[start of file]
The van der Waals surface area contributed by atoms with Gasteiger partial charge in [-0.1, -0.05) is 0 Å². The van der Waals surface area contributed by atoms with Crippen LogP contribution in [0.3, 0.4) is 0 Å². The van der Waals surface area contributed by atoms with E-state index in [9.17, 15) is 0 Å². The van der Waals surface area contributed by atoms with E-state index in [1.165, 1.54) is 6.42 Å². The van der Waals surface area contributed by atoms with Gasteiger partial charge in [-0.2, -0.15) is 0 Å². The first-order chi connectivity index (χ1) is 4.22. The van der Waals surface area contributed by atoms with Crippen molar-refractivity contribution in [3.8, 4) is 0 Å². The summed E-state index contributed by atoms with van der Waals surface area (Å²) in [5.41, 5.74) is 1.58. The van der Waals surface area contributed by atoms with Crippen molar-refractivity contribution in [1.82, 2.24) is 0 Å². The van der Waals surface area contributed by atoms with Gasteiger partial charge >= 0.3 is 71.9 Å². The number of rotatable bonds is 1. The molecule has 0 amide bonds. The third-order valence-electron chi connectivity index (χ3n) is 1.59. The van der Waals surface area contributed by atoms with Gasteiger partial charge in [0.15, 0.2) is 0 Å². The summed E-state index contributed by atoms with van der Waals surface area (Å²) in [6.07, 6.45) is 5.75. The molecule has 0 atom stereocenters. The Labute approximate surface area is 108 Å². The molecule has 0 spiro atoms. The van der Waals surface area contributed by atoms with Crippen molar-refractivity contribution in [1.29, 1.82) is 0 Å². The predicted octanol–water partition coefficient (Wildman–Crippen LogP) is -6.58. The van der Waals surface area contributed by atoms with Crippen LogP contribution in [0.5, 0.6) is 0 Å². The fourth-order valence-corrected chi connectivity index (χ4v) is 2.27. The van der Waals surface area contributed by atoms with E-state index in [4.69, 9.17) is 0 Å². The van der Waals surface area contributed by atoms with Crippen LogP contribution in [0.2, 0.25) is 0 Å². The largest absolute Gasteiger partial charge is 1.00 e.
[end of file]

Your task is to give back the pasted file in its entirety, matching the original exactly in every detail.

The van der Waals surface area contributed by atoms with Gasteiger partial charge in [-0.1, -0.05) is 0 Å². The van der Waals surface area contributed by atoms with Crippen LogP contribution in [0.3, 0.4) is 0 Å². The van der Waals surface area contributed by atoms with E-state index in [9.17, 15) is 0 Å². The van der Waals surface area contributed by atoms with E-state index in [1.165, 1.54) is 6.42 Å². The van der Waals surface area contributed by atoms with Gasteiger partial charge in [-0.2, -0.15) is 0 Å². The first-order chi connectivity index (χ1) is 4.22. The van der Waals surface area contributed by atoms with Crippen molar-refractivity contribution in [3.8, 4) is 0 Å². The summed E-state index contributed by atoms with van der Waals surface area (Å²) in [5.41, 5.74) is 1.58. The van der Waals surface area contributed by atoms with Crippen molar-refractivity contribution in [1.82, 2.24) is 0 Å². The van der Waals surface area contributed by atoms with Gasteiger partial charge >= 0.3 is 71.9 Å². The number of rotatable bonds is 1. The molecule has 0 amide bonds. The third-order valence-electron chi connectivity index (χ3n) is 1.59. The van der Waals surface area contributed by atoms with Gasteiger partial charge in [0.15, 0.2) is 0 Å². The summed E-state index contributed by atoms with van der Waals surface area (Å²) in [6.07, 6.45) is 5.75. The molecule has 0 atom stereocenters. The Labute approximate surface area is 108 Å². The molecule has 0 spiro atoms. The van der Waals surface area contributed by atoms with Crippen molar-refractivity contribution in [1.29, 1.82) is 0 Å². The predicted octanol–water partition coefficient (Wildman–Crippen LogP) is -6.58. The van der Waals surface area contributed by atoms with Crippen LogP contribution in [0.5, 0.6) is 0 Å². The fourth-order valence-corrected chi connectivity index (χ4v) is 2.27. The van der Waals surface area contributed by atoms with E-state index in [4.69, 9.17) is 0 Å². The van der Waals surface area contributed by atoms with Crippen LogP contribution in [0.2, 0.25) is 0 Å². The largest absolute Gasteiger partial charge is 1.00 e.